Steve! How is everything, lately? Wondering if you’ve taken the time to check out this flick called ‘Whiplash’ (Miles Teller, JK Simmons). The main character has a string of practice and rehearsals on the skins resulting in some bloody hands. Ever run into a similar incident running down The Art of Parties?! Be well. -cn

‘Whiplash’ was entertaining in portraying drummers as though they were in some sort of army bootcamp. Plenty of focus on technique but very little on the emotive side of playing. Of being inspired or creative and deviating from the standard. Great technique is always a joy to behold but it’s not generally something that lives on in the psyche because it doesn’t reach beyond the appreciation of basic prowess. What is the purpose of playing something really, really fast? Where can it lead? I’d much rather hear it played ‘beautifully’ – but I don’t suppose they’d make a film about drumming beautifully (imagine trying to pitch that to the producers). But if you’re into appreciating drumming on an Olympian level, then it might grab you, and the rush of that type of approach is much more Hollywood’s bag.

Hello again Steve. And its another Sleepyard question – it was used in a Japanese Nissan advert, ive just seen it on Youtube and I (along with others at the Japan FB group) are keen to know if that is a remix or a longer version of the song? We cant seem to find any info. If not, will have to listen to the Japanese voice over version telling us what MPG it does! P.S – I imported the Slope CD in mono, so Sleepyard IS inface stereo. P.P.S thanks for answering our questions and taking the time :)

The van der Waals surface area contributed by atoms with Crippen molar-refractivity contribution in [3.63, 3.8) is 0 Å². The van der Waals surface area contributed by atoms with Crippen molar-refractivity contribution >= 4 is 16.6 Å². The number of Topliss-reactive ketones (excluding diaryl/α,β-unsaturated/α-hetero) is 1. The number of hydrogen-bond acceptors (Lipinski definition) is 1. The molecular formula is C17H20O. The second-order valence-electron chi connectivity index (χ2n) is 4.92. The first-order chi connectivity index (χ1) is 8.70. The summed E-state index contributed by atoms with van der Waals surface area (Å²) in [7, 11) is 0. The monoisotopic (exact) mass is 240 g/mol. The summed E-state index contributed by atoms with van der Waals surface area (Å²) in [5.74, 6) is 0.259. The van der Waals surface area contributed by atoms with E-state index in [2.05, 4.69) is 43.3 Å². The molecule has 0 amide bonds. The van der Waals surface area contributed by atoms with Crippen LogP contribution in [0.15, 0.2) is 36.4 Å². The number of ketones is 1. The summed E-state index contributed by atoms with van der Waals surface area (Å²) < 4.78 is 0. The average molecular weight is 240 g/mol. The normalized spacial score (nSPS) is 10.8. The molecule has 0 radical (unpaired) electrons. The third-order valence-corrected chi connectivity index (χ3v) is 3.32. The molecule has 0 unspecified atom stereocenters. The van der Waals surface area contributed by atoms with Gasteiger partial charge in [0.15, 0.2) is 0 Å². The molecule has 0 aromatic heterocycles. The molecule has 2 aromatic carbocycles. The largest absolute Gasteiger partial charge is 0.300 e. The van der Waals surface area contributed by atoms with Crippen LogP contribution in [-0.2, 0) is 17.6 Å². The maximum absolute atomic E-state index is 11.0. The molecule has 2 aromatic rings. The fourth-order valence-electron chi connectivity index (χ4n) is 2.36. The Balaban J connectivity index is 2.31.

There were a few adapted versions that I worked on for the Nissan TVCM which  were all of a similar, required length for the TV commercial … nothing longer I’m afraid. You can find a few variations on my soundcloud page: www.soundcloud.com/sonicyard

Hi Steve. In a previous reply, you mentioned For Your Pleasure as an album that inevitably influenced you (good choice, by the way). If you ever were to cover a Roxy Music song, which one would it be and why? And thank you for your music, it’s pure bliss. Leonne.

Thank you Leonne. I want to provide a satisfying answer however I find it very difficult to transport back to the concept of covering music that I grew up with. But it’s particularly difficult with a band such as Roxy Music since they created such unique music with wonderful arrangements and great musicianship. As a band they provided a precedent that helped to set my own band creatively in motion. Any covers would need to be radically different to be truly worthwhile and you know how it is when you hold something in high esteem … you don’t really want to mess with it.